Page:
Should We Be Putting Folic Acid in Our Flour?

Taking care of your wellbeing during pregnancy is one of the first steps you can take to support family wellness. Your doctor will tell you to take certain supplements such as folic acid, to prevent your baby’s risk of being born with a neural tube defect (birth defects that can affect the brain, spine and spinal cord), such as spina bifida. However, a UK study has found that just a third of women report taking folic acid before pregnancy, which has prompted calls for flour to be fortified with folic acid.


If your baby’s wellness is affected by spina bifida, it means he or she can suffer from learning difficulties, paralysis of the lower limbs and bladder and bowel incontinence. Therefore, it is recommended that you take a 400 microgram folic acid tablet every day while trying to get pregnant and until you are 12 weeks pregnant (or, if your baby was a happy surprise, you should take folic acid as soon as you find out you are pregnant). However, the study found only a third of women were taking this recommended amount, and that young women were less likely to take folic acid than older women, and non-white women were less likely to take folic acid than white women. As a result of these findings, the researchers have called for food in the UK to be fortified with folic acid. This is a practise that already occurs in the US, Canada and Australia, but could be met with resistance if actually proposed by UK politicians and policy makers.


It’s important to point out that the study, which was carried out by researchers from the Wolfson Institute of Preventive Medicine, was given no support or funding to report and there were no competing interests. The cross-sectional survey covered women who had antenatal screening for Down’s syndrome and neural tube defects at the Institute between 1999 and 2012. These women were asked if they had started taking folic acid supplements before pregnancy, once the pregnancy was confirmed or if they hadn’t taken folic acid supplements. The researchers also accounted for:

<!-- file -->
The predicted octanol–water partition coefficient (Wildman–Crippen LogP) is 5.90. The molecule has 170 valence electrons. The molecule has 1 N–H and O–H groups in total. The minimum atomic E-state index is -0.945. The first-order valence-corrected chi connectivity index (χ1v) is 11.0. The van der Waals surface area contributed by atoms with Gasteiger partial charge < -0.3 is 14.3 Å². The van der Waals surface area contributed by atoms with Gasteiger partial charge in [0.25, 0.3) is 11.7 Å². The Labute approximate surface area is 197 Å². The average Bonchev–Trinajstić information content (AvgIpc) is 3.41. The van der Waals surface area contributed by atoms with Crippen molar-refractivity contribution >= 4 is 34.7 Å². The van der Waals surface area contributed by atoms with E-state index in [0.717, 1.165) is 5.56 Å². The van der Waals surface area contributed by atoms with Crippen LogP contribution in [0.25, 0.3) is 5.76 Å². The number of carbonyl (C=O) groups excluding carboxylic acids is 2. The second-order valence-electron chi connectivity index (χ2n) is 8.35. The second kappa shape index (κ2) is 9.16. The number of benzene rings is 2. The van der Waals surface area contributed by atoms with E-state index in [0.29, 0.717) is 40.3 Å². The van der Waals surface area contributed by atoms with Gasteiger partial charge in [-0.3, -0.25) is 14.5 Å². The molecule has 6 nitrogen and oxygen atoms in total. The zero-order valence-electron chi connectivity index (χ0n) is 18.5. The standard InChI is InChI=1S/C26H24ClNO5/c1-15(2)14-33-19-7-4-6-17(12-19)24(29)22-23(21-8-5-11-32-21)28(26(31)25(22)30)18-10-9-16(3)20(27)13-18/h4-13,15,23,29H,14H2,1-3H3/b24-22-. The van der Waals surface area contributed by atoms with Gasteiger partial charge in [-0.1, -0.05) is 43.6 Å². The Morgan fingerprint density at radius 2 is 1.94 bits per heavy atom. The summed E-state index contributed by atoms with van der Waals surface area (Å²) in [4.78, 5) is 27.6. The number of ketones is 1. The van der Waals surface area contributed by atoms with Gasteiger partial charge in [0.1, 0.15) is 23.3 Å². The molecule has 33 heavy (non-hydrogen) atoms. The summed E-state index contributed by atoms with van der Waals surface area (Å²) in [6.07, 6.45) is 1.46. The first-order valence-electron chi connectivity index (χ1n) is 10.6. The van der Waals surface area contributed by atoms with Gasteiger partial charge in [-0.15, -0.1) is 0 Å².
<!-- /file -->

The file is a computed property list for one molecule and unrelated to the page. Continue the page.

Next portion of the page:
• if women had previously had a neural tube defect pregnancy
  • if women had previously had a Down’s syndrome pregnancy
  • the woman’s ethnicity, weight, age and if she smoked
  • if the women had diabetes
  • if the women had got pregnant using IVF
  • where the women lived
  • time of screening (first or second trimester)


The results of the study, which were published in the peer-reviewed journal PLOS One, revealed that the proportion of women taking folic acid supplements before pregnancy had declined, from 35% over the 1999-2001 period to 31% over 2011-12. Moreover, just 6% of women aged under 20 took folic acid supplements before pregnancy compared with 40% of women aged 35 and over. 17% of Afro-Caribbean, 25% of Oriental and 20% of South Asian women took folic acid supplements, compared with 35% of Caucasian women. In addition, women who had a previous neural tube defect pregnancy or a previous Down’s syndrome pregnancy were more likely to take folic acid supplements before the current pregnancy (51% and 54% respectively, compared to just 30% of women who had not had either pregnancy.)


So how did the researchers interpret the results? The study investigators commented, ‘The policy of folic acid supplementation is failing and has led to health inequalities. This study demonstrates the need to fortify flour and other cereal grain with folic acid in all countries.’ The Food Standard Agency, the Scientific Advisory Committee on Nutrition and the Chief Medical Officers have all recommended fortification, and this is being considered by UK health ministers.

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